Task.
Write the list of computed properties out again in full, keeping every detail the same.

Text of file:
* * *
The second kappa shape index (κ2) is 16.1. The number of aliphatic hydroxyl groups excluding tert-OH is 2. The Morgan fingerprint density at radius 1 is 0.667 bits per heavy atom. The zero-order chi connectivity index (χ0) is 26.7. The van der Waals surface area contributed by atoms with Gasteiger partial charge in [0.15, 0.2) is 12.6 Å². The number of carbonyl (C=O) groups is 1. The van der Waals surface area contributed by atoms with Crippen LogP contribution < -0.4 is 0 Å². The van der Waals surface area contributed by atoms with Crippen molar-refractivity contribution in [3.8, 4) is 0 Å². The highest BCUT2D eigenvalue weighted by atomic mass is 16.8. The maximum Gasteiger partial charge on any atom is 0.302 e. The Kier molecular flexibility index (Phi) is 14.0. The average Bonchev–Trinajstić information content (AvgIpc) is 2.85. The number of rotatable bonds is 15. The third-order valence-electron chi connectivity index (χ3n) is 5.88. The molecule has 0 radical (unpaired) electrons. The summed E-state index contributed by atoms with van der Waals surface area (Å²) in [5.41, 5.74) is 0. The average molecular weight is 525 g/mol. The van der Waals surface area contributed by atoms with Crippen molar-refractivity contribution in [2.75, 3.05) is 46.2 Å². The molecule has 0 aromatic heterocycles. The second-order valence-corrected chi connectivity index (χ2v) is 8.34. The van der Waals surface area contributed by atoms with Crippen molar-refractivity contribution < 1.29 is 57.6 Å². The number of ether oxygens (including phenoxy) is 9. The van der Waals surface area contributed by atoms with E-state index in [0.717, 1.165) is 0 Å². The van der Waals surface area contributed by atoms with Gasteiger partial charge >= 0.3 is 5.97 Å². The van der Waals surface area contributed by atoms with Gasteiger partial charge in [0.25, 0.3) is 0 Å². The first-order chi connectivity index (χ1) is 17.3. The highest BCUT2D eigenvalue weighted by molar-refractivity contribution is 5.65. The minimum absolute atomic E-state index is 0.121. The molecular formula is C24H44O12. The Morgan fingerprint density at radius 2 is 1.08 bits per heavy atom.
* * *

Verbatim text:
The second kappa shape index (κ2) is 16.1. The number of aliphatic hydroxyl groups excluding tert-OH is 2. The Morgan fingerprint density at radius 1 is 0.667 bits per heavy atom. The zero-order chi connectivity index (χ0) is 26.7. The van der Waals surface area contributed by atoms with Gasteiger partial charge in [0.15, 0.2) is 12.6 Å². The number of carbonyl (C=O) groups is 1. The van der Waals surface area contributed by atoms with Crippen LogP contribution < -0.4 is 0 Å². The van der Waals surface area contributed by atoms with Crippen molar-refractivity contribution in [3.8, 4) is 0 Å². The highest BCUT2D eigenvalue weighted by atomic mass is 16.8. The maximum Gasteiger partial charge on any atom is 0.302 e. The Kier molecular flexibility index (Phi) is 14.0. The average Bonchev–Trinajstić information content (AvgIpc) is 2.85. The number of rotatable bonds is 15. The third-order valence-electron chi connectivity index (χ3n) is 5.88. The molecule has 0 radical (unpaired) electrons. The summed E-state index contributed by atoms with van der Waals surface area (Å²) in [5.41, 5.74) is 0. The average molecular weight is 525 g/mol. The van der Waals surface area contributed by atoms with Crippen molar-refractivity contribution in [2.75, 3.05) is 46.2 Å². The molecule has 0 aromatic heterocycles. The second-order valence-corrected chi connectivity index (χ2v) is 8.34. The van der Waals surface area contributed by atoms with Crippen molar-refractivity contribution < 1.29 is 57.6 Å². The number of ether oxygens (including phenoxy) is 9. The van der Waals surface area contributed by atoms with E-state index in [0.717, 1.165) is 0 Å². The van der Waals surface area contributed by atoms with Gasteiger partial charge >= 0.3 is 5.97 Å². The van der Waals surface area contributed by atoms with Gasteiger partial charge in [0.25, 0.3) is 0 Å². The first-order chi connectivity index (χ1) is 17.3. The highest BCUT2D eigenvalue weighted by molar-refractivity contribution is 5.65. The minimum absolute atomic E-state index is 0.121. The molecular formula is C24H44O12. The Morgan fingerprint density at radius 2 is 1.08 bits per heavy atom.